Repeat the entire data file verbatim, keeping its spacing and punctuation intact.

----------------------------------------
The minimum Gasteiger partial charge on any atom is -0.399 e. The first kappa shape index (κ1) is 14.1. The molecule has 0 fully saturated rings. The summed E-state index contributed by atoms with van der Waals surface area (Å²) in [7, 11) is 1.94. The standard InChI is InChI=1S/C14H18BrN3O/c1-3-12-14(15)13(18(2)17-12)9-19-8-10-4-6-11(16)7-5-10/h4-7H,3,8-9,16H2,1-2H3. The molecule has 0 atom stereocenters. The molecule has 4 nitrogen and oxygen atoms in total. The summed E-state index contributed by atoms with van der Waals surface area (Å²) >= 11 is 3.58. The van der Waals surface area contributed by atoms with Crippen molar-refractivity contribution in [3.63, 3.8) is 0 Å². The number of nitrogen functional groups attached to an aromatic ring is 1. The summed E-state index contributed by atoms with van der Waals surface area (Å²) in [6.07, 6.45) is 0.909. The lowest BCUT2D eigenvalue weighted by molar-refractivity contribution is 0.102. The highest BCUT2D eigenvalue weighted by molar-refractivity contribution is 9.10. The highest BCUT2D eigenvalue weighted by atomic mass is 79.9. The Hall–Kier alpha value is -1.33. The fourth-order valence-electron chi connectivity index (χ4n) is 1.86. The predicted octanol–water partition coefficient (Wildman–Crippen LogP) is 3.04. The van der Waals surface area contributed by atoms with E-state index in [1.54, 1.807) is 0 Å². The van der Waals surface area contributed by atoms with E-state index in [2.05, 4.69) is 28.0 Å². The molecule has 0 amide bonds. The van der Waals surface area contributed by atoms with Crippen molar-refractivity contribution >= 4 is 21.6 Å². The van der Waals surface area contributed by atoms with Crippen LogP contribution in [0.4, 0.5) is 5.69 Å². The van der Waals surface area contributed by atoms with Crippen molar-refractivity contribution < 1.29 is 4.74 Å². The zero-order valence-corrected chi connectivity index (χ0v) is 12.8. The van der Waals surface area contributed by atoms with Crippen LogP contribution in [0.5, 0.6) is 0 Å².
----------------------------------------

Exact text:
The minimum Gasteiger partial charge on any atom is -0.399 e. The first kappa shape index (κ1) is 14.1. The molecule has 0 fully saturated rings. The summed E-state index contributed by atoms with van der Waals surface area (Å²) in [7, 11) is 1.94. The standard InChI is InChI=1S/C14H18BrN3O/c1-3-12-14(15)13(18(2)17-12)9-19-8-10-4-6-11(16)7-5-10/h4-7H,3,8-9,16H2,1-2H3. The molecule has 0 atom stereocenters. The molecule has 4 nitrogen and oxygen atoms in total. The summed E-state index contributed by atoms with van der Waals surface area (Å²) >= 11 is 3.58. The van der Waals surface area contributed by atoms with Crippen molar-refractivity contribution in [3.63, 3.8) is 0 Å². The number of nitrogen functional groups attached to an aromatic ring is 1. The summed E-state index contributed by atoms with van der Waals surface area (Å²) in [6.07, 6.45) is 0.909. The lowest BCUT2D eigenvalue weighted by molar-refractivity contribution is 0.102. The highest BCUT2D eigenvalue weighted by molar-refractivity contribution is 9.10. The highest BCUT2D eigenvalue weighted by atomic mass is 79.9. The Hall–Kier alpha value is -1.33. The fourth-order valence-electron chi connectivity index (χ4n) is 1.86. The predicted octanol–water partition coefficient (Wildman–Crippen LogP) is 3.04. The van der Waals surface area contributed by atoms with E-state index in [1.54, 1.807) is 0 Å². The van der Waals surface area contributed by atoms with E-state index in [2.05, 4.69) is 28.0 Å². The molecule has 0 amide bonds. The van der Waals surface area contributed by atoms with Crippen molar-refractivity contribution >= 4 is 21.6 Å². The van der Waals surface area contributed by atoms with Crippen LogP contribution in [0.4, 0.5) is 5.69 Å². The van der Waals surface area contributed by atoms with Crippen molar-refractivity contribution < 1.29 is 4.74 Å². The zero-order valence-corrected chi connectivity index (χ0v) is 12.8. The van der Waals surface area contributed by atoms with Crippen LogP contribution in [0.5, 0.6) is 0 Å².